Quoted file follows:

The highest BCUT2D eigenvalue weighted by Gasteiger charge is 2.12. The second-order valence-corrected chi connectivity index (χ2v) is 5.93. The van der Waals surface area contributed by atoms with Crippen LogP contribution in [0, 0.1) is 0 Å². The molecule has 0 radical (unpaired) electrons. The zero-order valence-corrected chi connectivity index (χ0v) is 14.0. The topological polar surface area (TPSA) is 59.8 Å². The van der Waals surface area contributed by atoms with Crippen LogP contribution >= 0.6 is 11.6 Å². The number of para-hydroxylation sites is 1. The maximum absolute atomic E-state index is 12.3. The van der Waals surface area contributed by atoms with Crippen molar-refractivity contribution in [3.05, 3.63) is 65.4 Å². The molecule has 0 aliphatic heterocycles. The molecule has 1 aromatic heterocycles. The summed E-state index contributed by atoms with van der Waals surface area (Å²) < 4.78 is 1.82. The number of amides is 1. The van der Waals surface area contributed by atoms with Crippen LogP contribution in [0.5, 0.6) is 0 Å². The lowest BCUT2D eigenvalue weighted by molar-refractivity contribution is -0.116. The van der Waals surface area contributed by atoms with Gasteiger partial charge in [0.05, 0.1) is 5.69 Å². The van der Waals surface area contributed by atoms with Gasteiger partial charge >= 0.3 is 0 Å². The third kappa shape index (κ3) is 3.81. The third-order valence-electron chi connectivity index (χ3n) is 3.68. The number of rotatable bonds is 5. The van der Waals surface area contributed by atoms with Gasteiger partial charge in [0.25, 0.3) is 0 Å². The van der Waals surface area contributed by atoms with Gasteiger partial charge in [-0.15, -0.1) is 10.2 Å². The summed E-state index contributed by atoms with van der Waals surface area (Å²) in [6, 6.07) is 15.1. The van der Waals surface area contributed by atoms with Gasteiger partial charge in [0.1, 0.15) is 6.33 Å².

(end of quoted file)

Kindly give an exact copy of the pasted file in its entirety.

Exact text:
The highest BCUT2D eigenvalue weighted by Gasteiger charge is 2.12. The second-order valence-corrected chi connectivity index (χ2v) is 5.93. The van der Waals surface area contributed by atoms with Crippen LogP contribution in [0, 0.1) is 0 Å². The molecule has 0 radical (unpaired) electrons. The zero-order valence-corrected chi connectivity index (χ0v) is 14.0. The topological polar surface area (TPSA) is 59.8 Å². The van der Waals surface area contributed by atoms with Crippen LogP contribution >= 0.6 is 11.6 Å². The number of para-hydroxylation sites is 1. The maximum absolute atomic E-state index is 12.3. The van der Waals surface area contributed by atoms with Crippen molar-refractivity contribution in [3.05, 3.63) is 65.4 Å². The molecule has 0 aliphatic heterocycles. The molecule has 1 aromatic heterocycles. The summed E-state index contributed by atoms with van der Waals surface area (Å²) < 4.78 is 1.82. The number of amides is 1. The van der Waals surface area contributed by atoms with Crippen LogP contribution in [0.5, 0.6) is 0 Å². The lowest BCUT2D eigenvalue weighted by molar-refractivity contribution is -0.116. The van der Waals surface area contributed by atoms with Gasteiger partial charge in [0.05, 0.1) is 5.69 Å². The van der Waals surface area contributed by atoms with Gasteiger partial charge >= 0.3 is 0 Å². The third kappa shape index (κ3) is 3.81. The third-order valence-electron chi connectivity index (χ3n) is 3.68. The number of rotatable bonds is 5. The van der Waals surface area contributed by atoms with Gasteiger partial charge in [0.25, 0.3) is 0 Å². The van der Waals surface area contributed by atoms with Gasteiger partial charge in [-0.15, -0.1) is 10.2 Å². The summed E-state index contributed by atoms with van der Waals surface area (Å²) in [6, 6.07) is 15.1. The van der Waals surface area contributed by atoms with Gasteiger partial charge in [0.1, 0.15) is 6.33 Å².